While the occasional ice cream is totally ok, if you are dairy-free or looking for a healthier alternative, Pressed Juicery on Newbury St is worth a try!
#4. All Dietitians Are The Same.
Let’s face it, food is personal; many of us have a lot of traditions, and memories wrapped in with our food choices. Jiving with a dietitian is no different than that of a therapist, doctor, or other medical provider. If you’ve seen a dietitian in the past and didn’t feel 100% happy with your treatment, know that every dietitian’s approach is different. Many dietitians have specialties or areas of nutrition in which they are the most proficient. We all have the same baseline nutrition coursework, however many dietitians may have more education or more experience in specific areas. For example, some dietitians abide by the “Non-diet Approach”, while others prefer to utilize specific diets/meal plans. Bottom line, Dietitians have different approaches and therefore, it may require a little bit of research to find the right RD for you.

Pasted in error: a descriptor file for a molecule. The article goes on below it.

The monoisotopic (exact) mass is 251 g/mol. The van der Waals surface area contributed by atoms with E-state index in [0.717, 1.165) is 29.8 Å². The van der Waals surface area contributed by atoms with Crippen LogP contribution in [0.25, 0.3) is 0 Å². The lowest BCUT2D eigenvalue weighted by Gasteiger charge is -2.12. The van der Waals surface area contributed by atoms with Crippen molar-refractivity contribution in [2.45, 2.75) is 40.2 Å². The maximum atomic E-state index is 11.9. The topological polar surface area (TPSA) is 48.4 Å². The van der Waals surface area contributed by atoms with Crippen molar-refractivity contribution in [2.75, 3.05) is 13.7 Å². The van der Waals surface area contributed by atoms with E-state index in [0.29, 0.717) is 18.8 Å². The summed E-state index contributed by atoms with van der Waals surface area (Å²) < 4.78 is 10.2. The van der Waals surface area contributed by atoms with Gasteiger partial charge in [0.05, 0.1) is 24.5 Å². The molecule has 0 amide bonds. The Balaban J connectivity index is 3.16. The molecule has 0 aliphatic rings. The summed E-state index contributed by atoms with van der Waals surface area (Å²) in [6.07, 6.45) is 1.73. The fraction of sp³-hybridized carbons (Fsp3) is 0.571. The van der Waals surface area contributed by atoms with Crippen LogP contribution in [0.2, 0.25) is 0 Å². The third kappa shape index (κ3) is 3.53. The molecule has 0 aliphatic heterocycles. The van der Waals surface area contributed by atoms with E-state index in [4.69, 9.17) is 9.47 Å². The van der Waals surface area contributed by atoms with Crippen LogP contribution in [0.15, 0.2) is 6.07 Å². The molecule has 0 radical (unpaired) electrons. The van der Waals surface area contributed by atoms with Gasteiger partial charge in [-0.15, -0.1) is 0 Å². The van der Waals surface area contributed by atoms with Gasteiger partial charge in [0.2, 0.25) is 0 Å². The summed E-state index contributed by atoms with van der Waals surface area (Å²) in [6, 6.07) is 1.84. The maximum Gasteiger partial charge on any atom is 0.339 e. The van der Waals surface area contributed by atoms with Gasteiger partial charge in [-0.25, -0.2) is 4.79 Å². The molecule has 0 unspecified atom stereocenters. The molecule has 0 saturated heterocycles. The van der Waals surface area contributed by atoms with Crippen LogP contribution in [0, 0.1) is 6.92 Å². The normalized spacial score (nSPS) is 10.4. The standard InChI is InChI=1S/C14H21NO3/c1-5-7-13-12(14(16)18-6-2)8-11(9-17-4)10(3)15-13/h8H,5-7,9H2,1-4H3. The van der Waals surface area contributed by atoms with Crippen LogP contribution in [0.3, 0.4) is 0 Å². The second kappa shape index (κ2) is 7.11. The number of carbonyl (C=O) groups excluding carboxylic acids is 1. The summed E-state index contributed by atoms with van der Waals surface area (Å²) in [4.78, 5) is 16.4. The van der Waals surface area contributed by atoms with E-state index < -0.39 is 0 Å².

For example, I am a fan of a high-fiber, Mediterranean-like pattern of eating. Pictured here is an example of one of my favorite snacks for clients: GG Fiber Crackers + a Protein like hummus or eggs!
Seeing a dietitian can be an incredible way to gain personalized nutrition education and discover the ideal way of eating for you! It is also important to note: your dietitian is not the food police! We are here to help support you in reaching your nutrition goals, without judgement. It is essential to be honest and open with your dietitian, so they can better help you pursue maximum health and happiness. Don’t be afraid to ask questions and take an active role in collaborating with your dietitian on the best possible nutrition practice for you.
Co-created with Molly Pelletier, Dietetics Student and Yoga Instructor at Boston University.